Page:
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Burnt Sugar (Short Story)

Author: Lish McBride

Firebug Story

My rating: 4.5 of 5

Ava and her friends Ezra and Lock are on a job–for the magical mafia, which, not their choice really but definitely their norm at this point. It ought to be a fairly simple task, present a sufficient show of force that the witch they’ve been sent to deal with pays up. Not too hard when you’ve got a werefox, a half-dryad, and oh, a girl who controls fire on your hands. But of course, things are never simple for these three.

I adore Lish McBride’s novel Firebug, so it was with delight that I discovered this digitally-released short story set in the same world and following the same three main characters. Chronologically within the story’s timeline, “Burnt Sugar” actually predates Firebug and gives us a good picture of an (honestly) pretty average mission for these three. Which isn’t to say the story’s average, by any means. It’s exciting and suspenseful, with a great sense of humor and some amazing friendships. Seriously, I just love these three and the relationship they share so, so much. And really, a plot that involves gingerbread houses, health-conscious witches, and a girl who can summon fire with just a thought–what’s not to love? Also, if you’re not familiar with this author/series and would like a sampling, “Burnt Sugar” actually provides sufficient information to appreciate the characters and what’s going on, while avoiding being a straight-up info dump. (Granted, if you’ve read Firebug, some of the information provided is unnecessary, but not annoyingly so.) I would definitely recommend this short story, honestly to a broad audience, although particularly to fans of quirky, funny urban fantasy.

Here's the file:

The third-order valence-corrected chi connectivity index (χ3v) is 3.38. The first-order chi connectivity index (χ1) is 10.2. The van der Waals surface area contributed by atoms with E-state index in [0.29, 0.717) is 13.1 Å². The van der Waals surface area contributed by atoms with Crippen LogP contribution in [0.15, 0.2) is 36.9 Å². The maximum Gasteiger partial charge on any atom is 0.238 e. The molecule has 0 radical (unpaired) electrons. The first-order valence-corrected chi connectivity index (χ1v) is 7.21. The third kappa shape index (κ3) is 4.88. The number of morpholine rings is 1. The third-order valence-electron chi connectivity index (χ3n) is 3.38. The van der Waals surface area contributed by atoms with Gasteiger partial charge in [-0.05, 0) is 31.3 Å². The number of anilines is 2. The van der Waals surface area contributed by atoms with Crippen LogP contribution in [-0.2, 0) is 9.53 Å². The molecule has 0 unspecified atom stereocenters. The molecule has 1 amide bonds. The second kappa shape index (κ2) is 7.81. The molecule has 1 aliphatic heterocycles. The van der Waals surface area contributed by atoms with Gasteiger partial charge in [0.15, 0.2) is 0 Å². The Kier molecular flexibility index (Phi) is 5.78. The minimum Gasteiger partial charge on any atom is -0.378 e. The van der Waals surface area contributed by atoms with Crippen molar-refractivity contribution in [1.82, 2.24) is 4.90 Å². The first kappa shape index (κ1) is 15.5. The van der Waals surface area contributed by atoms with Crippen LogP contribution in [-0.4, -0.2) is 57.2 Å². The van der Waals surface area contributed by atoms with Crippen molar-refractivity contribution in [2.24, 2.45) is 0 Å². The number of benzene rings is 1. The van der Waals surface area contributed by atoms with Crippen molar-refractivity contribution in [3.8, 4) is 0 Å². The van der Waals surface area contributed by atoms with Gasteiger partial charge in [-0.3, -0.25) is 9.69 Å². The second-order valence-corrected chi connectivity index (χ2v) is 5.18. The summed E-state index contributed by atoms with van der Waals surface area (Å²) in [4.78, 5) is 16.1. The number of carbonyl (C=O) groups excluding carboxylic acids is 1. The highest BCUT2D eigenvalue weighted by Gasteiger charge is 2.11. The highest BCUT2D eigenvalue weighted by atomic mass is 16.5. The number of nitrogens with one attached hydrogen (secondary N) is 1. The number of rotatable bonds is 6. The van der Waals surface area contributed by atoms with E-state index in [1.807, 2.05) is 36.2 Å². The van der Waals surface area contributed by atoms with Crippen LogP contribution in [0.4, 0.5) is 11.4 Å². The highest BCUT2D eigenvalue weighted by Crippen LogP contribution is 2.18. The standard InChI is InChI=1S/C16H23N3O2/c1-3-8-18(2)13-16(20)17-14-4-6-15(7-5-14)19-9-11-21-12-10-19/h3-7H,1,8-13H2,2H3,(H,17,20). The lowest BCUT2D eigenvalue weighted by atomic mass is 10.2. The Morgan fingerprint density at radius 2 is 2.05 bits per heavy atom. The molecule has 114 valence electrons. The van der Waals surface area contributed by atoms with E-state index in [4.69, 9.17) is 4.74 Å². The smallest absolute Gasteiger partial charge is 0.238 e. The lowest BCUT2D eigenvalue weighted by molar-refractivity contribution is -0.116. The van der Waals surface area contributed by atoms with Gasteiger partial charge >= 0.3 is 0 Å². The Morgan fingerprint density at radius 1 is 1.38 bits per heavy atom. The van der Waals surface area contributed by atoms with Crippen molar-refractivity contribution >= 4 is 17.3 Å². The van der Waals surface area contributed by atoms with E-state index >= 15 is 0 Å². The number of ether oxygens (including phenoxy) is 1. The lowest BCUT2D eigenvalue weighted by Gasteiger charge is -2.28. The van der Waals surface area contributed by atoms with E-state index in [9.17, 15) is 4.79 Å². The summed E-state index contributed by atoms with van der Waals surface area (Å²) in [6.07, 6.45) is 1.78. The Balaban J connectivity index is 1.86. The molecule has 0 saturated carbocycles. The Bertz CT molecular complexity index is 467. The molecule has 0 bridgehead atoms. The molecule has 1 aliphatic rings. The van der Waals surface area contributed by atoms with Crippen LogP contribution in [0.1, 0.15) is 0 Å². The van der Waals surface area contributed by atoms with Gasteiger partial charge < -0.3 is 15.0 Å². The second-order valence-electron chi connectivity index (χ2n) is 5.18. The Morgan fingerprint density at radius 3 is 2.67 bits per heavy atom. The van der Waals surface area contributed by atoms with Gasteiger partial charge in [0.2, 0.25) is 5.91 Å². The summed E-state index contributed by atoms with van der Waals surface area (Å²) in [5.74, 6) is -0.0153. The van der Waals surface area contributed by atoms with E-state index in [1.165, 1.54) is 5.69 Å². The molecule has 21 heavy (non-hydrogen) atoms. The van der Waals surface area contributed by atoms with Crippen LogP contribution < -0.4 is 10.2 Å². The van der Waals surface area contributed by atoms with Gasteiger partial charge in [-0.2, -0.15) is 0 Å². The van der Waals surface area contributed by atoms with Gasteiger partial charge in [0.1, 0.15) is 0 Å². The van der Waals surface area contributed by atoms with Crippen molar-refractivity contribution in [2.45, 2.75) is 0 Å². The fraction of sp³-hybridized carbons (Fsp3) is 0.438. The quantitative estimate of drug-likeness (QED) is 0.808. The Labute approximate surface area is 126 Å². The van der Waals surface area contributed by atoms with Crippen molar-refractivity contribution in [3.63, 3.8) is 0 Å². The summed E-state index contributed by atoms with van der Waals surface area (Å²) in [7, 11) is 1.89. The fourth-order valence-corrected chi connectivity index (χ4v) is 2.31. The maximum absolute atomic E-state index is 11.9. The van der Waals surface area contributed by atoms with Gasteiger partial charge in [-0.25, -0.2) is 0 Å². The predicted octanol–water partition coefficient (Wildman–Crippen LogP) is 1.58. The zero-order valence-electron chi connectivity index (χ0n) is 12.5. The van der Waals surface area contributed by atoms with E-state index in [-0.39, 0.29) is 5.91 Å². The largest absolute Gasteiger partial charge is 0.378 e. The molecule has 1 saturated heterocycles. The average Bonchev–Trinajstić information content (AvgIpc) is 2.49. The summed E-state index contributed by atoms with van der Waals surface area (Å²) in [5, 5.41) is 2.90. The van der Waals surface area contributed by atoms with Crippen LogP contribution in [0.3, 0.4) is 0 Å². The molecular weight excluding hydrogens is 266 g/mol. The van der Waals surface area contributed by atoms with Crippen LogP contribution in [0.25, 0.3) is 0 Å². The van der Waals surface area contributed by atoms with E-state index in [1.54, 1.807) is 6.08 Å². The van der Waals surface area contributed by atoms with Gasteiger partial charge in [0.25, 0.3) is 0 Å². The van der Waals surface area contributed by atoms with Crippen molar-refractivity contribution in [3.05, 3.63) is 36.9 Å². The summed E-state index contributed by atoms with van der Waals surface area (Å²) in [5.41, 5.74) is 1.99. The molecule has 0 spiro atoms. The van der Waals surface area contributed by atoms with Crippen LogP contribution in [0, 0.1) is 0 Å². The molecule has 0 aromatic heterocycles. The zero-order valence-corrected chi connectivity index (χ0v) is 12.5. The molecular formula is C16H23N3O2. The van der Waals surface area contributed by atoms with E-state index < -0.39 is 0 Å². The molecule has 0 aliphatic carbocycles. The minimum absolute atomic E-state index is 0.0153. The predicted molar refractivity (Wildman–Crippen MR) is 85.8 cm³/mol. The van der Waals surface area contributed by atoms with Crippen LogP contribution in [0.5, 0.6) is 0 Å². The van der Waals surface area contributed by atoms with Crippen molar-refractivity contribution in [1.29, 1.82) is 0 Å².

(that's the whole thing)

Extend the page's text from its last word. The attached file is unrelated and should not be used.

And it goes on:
Note: While this story is available for digital purchase, you can also read it for free on Tor.com at https://www.tor.com/2014/12/10/burnt-sugar-lish-mcbride/.

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Minor Mage (Novella)

Author: T. Kingfisher

My rating: 4.5 of 5

Oliver knew he wasn’t very impressive, only a twelve-year-old minor mage with three spells, an armadillo familiar, and a bit of herb lore. But he was all his small village had, and he did his best by them. Which is why it hurt all the more when it stopped raining and his small community turned into a mob, ready to force him to go to the Cloud Herders in the mountains to go get rain–because scared and ill-prepared or not, he had already been packing to go.